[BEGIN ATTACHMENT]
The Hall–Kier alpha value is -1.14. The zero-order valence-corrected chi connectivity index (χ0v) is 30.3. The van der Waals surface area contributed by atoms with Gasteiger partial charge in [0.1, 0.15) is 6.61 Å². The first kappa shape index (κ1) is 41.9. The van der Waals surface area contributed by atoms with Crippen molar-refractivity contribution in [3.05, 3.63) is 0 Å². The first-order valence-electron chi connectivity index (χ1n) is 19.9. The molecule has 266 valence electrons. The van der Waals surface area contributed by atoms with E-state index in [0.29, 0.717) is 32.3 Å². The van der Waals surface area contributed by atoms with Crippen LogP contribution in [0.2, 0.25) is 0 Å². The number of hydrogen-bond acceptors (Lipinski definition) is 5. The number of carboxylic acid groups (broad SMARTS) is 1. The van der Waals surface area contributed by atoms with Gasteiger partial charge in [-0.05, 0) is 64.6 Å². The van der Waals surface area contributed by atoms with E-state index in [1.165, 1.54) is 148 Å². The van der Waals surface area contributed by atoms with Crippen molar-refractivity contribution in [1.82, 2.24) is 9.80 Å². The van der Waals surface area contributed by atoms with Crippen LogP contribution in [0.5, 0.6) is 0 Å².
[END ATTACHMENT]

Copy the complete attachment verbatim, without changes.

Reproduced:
The Hall–Kier alpha value is -1.14. The zero-order valence-corrected chi connectivity index (χ0v) is 30.3. The van der Waals surface area contributed by atoms with Gasteiger partial charge in [0.1, 0.15) is 6.61 Å². The first kappa shape index (κ1) is 41.9. The van der Waals surface area contributed by atoms with Crippen molar-refractivity contribution in [3.05, 3.63) is 0 Å². The first-order valence-electron chi connectivity index (χ1n) is 19.9. The molecule has 266 valence electrons. The van der Waals surface area contributed by atoms with E-state index in [0.29, 0.717) is 32.3 Å². The van der Waals surface area contributed by atoms with Crippen LogP contribution in [0.2, 0.25) is 0 Å². The number of hydrogen-bond acceptors (Lipinski definition) is 5. The number of carboxylic acid groups (broad SMARTS) is 1. The van der Waals surface area contributed by atoms with Gasteiger partial charge in [-0.05, 0) is 64.6 Å². The van der Waals surface area contributed by atoms with E-state index in [1.165, 1.54) is 148 Å². The van der Waals surface area contributed by atoms with Crippen molar-refractivity contribution in [1.82, 2.24) is 9.80 Å². The van der Waals surface area contributed by atoms with Crippen LogP contribution in [0.5, 0.6) is 0 Å².